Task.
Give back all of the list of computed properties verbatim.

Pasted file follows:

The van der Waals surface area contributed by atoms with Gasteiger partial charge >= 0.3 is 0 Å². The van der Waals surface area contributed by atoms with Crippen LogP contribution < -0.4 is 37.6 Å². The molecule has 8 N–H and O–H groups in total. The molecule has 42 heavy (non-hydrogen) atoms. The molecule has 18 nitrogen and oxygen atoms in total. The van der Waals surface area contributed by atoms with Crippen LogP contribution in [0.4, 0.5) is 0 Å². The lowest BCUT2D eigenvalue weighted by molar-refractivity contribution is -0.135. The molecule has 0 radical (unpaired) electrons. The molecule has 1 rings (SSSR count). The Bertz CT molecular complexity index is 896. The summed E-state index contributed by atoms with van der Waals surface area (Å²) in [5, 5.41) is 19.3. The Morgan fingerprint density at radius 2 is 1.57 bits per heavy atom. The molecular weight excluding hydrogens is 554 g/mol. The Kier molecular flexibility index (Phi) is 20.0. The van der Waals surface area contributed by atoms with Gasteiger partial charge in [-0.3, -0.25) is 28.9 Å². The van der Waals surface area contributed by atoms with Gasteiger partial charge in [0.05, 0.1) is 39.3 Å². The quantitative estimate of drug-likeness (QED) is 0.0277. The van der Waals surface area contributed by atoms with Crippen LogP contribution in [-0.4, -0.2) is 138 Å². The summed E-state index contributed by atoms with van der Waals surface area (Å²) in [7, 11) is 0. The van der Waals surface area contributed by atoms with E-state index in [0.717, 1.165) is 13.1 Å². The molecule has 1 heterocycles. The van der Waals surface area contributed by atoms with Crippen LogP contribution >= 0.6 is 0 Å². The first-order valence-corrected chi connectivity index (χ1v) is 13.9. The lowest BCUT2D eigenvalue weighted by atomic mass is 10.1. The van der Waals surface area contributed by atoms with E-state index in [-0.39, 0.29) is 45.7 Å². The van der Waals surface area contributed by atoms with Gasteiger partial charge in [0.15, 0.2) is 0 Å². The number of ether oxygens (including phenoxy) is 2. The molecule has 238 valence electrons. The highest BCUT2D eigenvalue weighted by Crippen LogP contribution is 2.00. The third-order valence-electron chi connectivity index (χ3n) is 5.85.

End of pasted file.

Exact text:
The van der Waals surface area contributed by atoms with Gasteiger partial charge >= 0.3 is 0 Å². The van der Waals surface area contributed by atoms with Crippen LogP contribution < -0.4 is 37.6 Å². The molecule has 8 N–H and O–H groups in total. The molecule has 42 heavy (non-hydrogen) atoms. The molecule has 18 nitrogen and oxygen atoms in total. The van der Waals surface area contributed by atoms with Crippen LogP contribution in [0.4, 0.5) is 0 Å². The lowest BCUT2D eigenvalue weighted by molar-refractivity contribution is -0.135. The molecule has 0 radical (unpaired) electrons. The molecule has 1 rings (SSSR count). The Bertz CT molecular complexity index is 896. The summed E-state index contributed by atoms with van der Waals surface area (Å²) in [5, 5.41) is 19.3. The Morgan fingerprint density at radius 2 is 1.57 bits per heavy atom. The molecular weight excluding hydrogens is 554 g/mol. The Kier molecular flexibility index (Phi) is 20.0. The van der Waals surface area contributed by atoms with Gasteiger partial charge in [-0.3, -0.25) is 28.9 Å². The van der Waals surface area contributed by atoms with Gasteiger partial charge in [0.05, 0.1) is 39.3 Å². The quantitative estimate of drug-likeness (QED) is 0.0277. The van der Waals surface area contributed by atoms with Crippen LogP contribution in [-0.4, -0.2) is 138 Å². The summed E-state index contributed by atoms with van der Waals surface area (Å²) in [7, 11) is 0. The van der Waals surface area contributed by atoms with E-state index in [0.717, 1.165) is 13.1 Å². The molecule has 1 heterocycles. The van der Waals surface area contributed by atoms with Crippen LogP contribution >= 0.6 is 0 Å². The first-order valence-corrected chi connectivity index (χ1v) is 13.9. The lowest BCUT2D eigenvalue weighted by atomic mass is 10.1. The van der Waals surface area contributed by atoms with E-state index in [-0.39, 0.29) is 45.7 Å². The van der Waals surface area contributed by atoms with Gasteiger partial charge in [0.15, 0.2) is 0 Å². The number of ether oxygens (including phenoxy) is 2. The molecule has 238 valence electrons. The highest BCUT2D eigenvalue weighted by Crippen LogP contribution is 2.00. The third-order valence-electron chi connectivity index (χ3n) is 5.85.